In these desperate times, our government has had the unique challenge of trying to defeat a deadly virus, whilst trying to avoid destroying our economy in the process.

It quickly identified that retaining existing jobs was a key component in keeping the economy in a condition which may allow it to recover in due course.

Hence, the Job Retention Scheme was one of the first initiatives announced.

Under this scheme, the Government will refund employers with 80 per cent of the salaries, up to £2,500 per month, of workers furloughed from March 1 to May 31, or part thereof.

The minimum length of time that can be claimed is three weeks.

The scheme may, in due course, be extended beyond May.

Furlough is a new word for many of us and it means a temporary leave of absence, in this case due to the impacts of Covid-19.

The scheme also covers the associated Employer National Insurance contributions and minimum automatic enrolment employer pension contributions on that wage.

In order to claim, an employer must register on the online portal.

This is not ready yet and is not expected to be operational until at least the end of April.

There is no indication of when employers will receive the salary refund once the portal is operational.

This is one of the many uncertain aspects of the scheme. That such uncertainties exist is hardly surprising given the difficulty of designing and implementing such an enormous grant scheme in a matter of days.

An area of immediate concern to the rural economy is how it applies to seasonal workers.

With Easter fast approaching, now is the time that many rural attractions would normally be opening their doors and others would be ramping up for the busy months ahead.

In order to be eligible, employees must have been on the PAYE payroll on February 28, 2020.

They can be full time or part time, on agency contracts or zero hours contracts.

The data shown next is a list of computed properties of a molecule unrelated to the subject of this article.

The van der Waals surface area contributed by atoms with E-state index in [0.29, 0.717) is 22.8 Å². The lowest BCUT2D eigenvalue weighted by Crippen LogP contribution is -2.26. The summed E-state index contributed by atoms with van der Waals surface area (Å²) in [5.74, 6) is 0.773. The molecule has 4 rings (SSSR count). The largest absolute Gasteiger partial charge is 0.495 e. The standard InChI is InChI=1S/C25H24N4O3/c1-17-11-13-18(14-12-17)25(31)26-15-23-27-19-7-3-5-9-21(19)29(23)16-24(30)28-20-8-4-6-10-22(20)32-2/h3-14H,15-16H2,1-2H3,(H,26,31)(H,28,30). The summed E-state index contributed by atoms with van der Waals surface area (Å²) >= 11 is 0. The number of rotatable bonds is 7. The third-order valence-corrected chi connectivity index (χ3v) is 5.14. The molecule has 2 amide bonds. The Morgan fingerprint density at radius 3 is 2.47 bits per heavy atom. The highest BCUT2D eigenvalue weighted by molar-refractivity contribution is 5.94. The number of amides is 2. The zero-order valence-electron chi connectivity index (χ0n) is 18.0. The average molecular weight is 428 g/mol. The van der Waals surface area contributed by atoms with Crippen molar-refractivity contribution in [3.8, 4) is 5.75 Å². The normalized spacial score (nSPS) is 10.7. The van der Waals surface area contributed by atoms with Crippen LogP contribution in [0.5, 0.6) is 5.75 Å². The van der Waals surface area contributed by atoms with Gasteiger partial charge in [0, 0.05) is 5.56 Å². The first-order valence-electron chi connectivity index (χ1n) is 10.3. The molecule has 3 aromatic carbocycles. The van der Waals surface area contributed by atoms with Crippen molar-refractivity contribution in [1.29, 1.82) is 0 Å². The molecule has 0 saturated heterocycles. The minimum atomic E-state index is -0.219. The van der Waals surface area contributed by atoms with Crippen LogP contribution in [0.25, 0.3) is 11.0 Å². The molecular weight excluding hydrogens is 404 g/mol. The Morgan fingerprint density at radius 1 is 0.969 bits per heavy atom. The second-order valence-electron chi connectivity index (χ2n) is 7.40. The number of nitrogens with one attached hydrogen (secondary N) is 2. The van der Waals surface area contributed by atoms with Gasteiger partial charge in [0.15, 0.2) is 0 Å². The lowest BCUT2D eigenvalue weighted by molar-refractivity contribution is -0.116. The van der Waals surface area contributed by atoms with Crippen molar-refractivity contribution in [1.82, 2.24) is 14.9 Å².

Many workers in the rural economy will receive variable amounts of pay depending on hours worked.

In this case, the employer can either base the claim on a monthly average over the last 12 months, or the equivalent months of 2019.

Employers can pay the affected staff the 80 per cent of salary which will be refunded, or the full salary.

The employer will be responsible for the NI and pension contributions on the element paid that is not covered by the scheme.

Once furloughed, the employee is effectively laid-off and cannot undertake any work for the employer.

All these arrangements should be agreed with employees with regard to existing employment legislation and confirmed in writing.

The scheme may not be 100 per cent perfect or 100 per cent clear, but it is an essential lifeline and should help many small rural businesses through this very difficult period.

l Tom Wills is head of agriculture and estates at Sintons.

He added: “Throughout the firm, we remain fully contactable and open for business despite the challenges presented by the developing Covid-19 outbreak.

“Our technology infrastructure and business continuity planning enables our team to work remotely if and when necessary, and we are also making wide use of Skype meetings as a result of the Government’s social distancing advice.”

To contact Tom or the team, email or (0191) 226 3796.